[caption id="attachment_43381" align="alignright" width="350" caption="Map shows the proposed future traffic circulation around downtown Napa, now seen as a major issue."][/caption]
NAPA – Napa residents have until Friday to send in their comments on the city’s draft Downtown Napa Specific Plan, a comprehensive document that will coordinate development in the area over the course of two decades, including traffic circulation.
The Napa City Council and Planning Commission will hold a joint workshop on Nov. 15 to review the plan. The meeting is open to the public and will be the last opportunity to offer comment on the draft before it moves forward in the process for adoption.
After the meeting, planners will synthesize the input they’ve received from the public, council and commission over the past two months to create a final plan and a draft environmental impact report for public review.
The draft EIR is expected to be released in December, and a final vote to approve the plan is expected in the spring of 2012, said Julianne Ward, long-range planner for the City of Napa.
When approved, the Downtown Specific Plan will guide development in the downtown area over the next 20 years, applying the concepts from the City of Napa General Plan.
First approved in 1998, the general plan outlines goals for city-wide development through 2020.
A 15-member Downtown Steering Committee composed of residents, property and business owners from the area, has held regular public meetings since June 2009 to help develop the draft plan. The committee has worked with city planners and the city’s hired consultant, Berkeley-based MIG Inc., to create the document that was first opened to comment in early September.
“We’ve had quite a number of people showing up to the steering committee meetings,” Ms. Ward said. “Across the board, most of the comments we’ve gotten have been about the traffic circulation. That’s one issue that people tend to have strong opinions about.”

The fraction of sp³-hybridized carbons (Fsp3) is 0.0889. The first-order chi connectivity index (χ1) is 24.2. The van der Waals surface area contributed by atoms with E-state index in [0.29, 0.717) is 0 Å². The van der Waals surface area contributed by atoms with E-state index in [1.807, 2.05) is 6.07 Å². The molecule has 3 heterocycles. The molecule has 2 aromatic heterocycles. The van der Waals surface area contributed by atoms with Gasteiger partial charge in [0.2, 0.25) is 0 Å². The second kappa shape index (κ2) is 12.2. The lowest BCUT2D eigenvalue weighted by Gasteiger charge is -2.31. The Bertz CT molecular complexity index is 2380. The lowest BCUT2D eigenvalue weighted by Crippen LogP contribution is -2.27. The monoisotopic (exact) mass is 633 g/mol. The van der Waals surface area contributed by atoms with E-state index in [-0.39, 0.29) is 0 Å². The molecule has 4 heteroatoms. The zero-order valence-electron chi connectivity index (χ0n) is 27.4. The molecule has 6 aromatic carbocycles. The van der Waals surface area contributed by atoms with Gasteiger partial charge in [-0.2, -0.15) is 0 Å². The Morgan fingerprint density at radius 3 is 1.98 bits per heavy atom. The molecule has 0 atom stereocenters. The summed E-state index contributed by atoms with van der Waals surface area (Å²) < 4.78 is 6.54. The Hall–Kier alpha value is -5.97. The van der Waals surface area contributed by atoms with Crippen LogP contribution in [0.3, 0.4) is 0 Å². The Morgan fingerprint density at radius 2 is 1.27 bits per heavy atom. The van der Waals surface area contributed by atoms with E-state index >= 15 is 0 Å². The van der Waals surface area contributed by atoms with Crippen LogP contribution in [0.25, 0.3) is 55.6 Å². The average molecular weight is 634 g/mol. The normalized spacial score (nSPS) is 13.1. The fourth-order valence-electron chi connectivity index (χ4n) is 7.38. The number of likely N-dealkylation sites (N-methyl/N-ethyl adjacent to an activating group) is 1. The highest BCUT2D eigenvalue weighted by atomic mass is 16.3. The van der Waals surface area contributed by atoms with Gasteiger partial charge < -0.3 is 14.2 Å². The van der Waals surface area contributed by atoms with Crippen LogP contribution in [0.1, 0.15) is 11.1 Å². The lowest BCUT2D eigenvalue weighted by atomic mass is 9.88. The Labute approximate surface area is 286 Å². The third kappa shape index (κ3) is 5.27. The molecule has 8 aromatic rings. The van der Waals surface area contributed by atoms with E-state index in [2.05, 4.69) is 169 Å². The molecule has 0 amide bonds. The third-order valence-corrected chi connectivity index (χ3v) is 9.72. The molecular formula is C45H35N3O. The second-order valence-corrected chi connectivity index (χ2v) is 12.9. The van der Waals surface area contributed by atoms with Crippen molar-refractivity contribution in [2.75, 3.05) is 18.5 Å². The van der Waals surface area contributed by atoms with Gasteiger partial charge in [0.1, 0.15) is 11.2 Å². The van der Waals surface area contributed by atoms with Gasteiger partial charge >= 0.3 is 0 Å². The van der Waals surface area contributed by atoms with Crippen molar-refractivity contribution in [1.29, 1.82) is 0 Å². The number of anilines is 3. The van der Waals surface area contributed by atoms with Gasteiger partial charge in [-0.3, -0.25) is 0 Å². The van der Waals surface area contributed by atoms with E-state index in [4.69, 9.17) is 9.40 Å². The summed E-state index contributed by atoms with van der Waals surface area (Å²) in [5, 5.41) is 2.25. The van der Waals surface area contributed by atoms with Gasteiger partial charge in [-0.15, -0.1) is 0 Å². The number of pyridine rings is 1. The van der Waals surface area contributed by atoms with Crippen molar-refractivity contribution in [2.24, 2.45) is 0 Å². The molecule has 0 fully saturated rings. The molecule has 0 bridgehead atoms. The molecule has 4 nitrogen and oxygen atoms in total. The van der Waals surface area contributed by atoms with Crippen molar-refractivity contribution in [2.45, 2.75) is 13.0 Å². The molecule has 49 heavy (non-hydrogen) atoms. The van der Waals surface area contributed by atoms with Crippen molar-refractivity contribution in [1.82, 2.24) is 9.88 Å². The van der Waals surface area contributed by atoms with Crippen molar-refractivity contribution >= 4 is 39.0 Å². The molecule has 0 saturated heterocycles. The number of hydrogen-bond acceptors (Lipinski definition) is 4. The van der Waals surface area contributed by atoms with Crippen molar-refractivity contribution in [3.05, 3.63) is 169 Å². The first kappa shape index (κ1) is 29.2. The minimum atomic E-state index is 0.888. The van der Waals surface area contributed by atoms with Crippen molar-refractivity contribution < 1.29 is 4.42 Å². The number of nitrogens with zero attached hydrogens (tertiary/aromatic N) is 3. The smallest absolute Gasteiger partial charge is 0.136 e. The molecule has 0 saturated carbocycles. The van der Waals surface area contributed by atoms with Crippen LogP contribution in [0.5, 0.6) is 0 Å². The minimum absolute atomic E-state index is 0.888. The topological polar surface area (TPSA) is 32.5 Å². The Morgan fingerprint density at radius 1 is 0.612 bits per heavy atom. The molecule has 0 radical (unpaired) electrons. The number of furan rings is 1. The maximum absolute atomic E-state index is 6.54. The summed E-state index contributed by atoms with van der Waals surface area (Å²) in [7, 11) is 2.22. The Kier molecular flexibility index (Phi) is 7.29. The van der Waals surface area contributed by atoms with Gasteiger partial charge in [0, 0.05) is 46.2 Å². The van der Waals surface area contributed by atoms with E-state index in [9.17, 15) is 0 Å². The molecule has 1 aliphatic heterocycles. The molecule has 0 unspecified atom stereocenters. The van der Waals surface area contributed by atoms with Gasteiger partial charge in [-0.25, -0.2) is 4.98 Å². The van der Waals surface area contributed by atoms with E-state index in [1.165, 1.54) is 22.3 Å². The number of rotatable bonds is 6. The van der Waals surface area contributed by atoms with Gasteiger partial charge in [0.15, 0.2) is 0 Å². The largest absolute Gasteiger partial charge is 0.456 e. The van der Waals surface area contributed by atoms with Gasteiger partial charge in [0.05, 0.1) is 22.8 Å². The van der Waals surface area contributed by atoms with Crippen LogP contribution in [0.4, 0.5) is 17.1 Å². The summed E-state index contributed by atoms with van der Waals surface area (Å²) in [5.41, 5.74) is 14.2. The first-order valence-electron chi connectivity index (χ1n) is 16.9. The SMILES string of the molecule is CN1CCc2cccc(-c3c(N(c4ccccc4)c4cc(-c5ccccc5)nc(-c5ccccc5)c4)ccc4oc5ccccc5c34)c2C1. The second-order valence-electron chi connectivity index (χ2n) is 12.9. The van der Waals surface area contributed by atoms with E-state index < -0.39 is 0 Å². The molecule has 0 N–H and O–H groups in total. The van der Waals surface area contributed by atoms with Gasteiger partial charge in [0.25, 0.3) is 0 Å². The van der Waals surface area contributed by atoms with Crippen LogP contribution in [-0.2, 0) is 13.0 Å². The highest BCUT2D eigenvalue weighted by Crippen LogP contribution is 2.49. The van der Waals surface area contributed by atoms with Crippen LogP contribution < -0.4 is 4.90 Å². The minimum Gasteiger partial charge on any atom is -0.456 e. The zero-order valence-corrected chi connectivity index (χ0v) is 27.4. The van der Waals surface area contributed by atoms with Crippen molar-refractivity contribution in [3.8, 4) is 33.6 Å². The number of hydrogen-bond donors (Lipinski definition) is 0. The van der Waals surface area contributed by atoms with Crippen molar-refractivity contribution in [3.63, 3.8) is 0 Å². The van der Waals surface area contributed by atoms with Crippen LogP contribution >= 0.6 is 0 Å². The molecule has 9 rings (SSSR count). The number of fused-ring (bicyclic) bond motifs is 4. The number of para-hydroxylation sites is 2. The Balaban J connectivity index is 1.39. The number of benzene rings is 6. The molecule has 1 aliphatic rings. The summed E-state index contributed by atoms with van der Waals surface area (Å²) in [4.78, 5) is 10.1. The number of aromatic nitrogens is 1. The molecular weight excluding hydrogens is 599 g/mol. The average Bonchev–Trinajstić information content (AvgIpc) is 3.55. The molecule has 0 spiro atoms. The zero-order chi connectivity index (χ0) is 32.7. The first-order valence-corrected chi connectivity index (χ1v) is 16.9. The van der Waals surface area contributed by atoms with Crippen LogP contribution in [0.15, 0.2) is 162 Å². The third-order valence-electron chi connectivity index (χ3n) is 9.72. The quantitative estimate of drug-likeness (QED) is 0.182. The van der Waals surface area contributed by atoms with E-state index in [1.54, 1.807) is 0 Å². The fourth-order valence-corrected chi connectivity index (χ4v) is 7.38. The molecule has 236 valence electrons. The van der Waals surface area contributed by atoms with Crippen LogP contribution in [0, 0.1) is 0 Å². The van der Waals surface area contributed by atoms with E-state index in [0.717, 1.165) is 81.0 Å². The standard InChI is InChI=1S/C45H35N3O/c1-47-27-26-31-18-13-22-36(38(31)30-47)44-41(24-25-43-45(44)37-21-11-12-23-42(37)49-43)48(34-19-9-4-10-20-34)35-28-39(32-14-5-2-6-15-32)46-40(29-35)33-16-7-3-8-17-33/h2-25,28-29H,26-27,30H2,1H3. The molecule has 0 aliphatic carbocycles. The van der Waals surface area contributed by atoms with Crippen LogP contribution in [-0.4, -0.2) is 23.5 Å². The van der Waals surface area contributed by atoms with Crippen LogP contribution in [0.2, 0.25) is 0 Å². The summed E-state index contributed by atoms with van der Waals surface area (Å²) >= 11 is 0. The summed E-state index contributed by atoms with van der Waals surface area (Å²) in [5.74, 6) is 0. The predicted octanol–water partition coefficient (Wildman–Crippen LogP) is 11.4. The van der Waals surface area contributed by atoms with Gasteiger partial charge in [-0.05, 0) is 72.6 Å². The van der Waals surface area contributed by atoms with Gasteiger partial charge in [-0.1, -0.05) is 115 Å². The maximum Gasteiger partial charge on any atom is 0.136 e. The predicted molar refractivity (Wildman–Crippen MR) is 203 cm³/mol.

The plan involves eight chapters, examining different aspects of long-term development downtown. In addition to traffic circulation and parking, other issues are the overall vision, land use and zoning, design guidelines and utilities.
Implementation of the plan will occur in two phases, each expected to last ten years. Phase One is itself divided into two areas—preliminary actions and secondary actions.
Preliminary actions will take place within the first three years, including the possibility of new development fees and zoning that will lay the groundwork for other parts of the plan. Planners will also consider how to approach the preservation of a large number of historic buildings in the area.
The first 10 years will involve significant work on streets and utilities. First, Second and portions of Third and Fourth streets will be converted to two-way streets from Main Street to Jefferson Street, a “first priority for circulation improvements,” according to plan documents. Other improvements include paving, striping, landscaping, signage and traffic signal work.
Streetscapes are also set to receive work, as well as an upgrading of aging utilities and possible improvements to parks in the area. Partial funding has been identified for possible new parking structures in this phase as well, in the CineDome Focus Area and Oxbow area.
The first phase is expected to cost $28.8 million, paid through sources including existing developer impact fees, utility fees, a possible downtown area sales tax or property tax and possible state and federal transportation grants.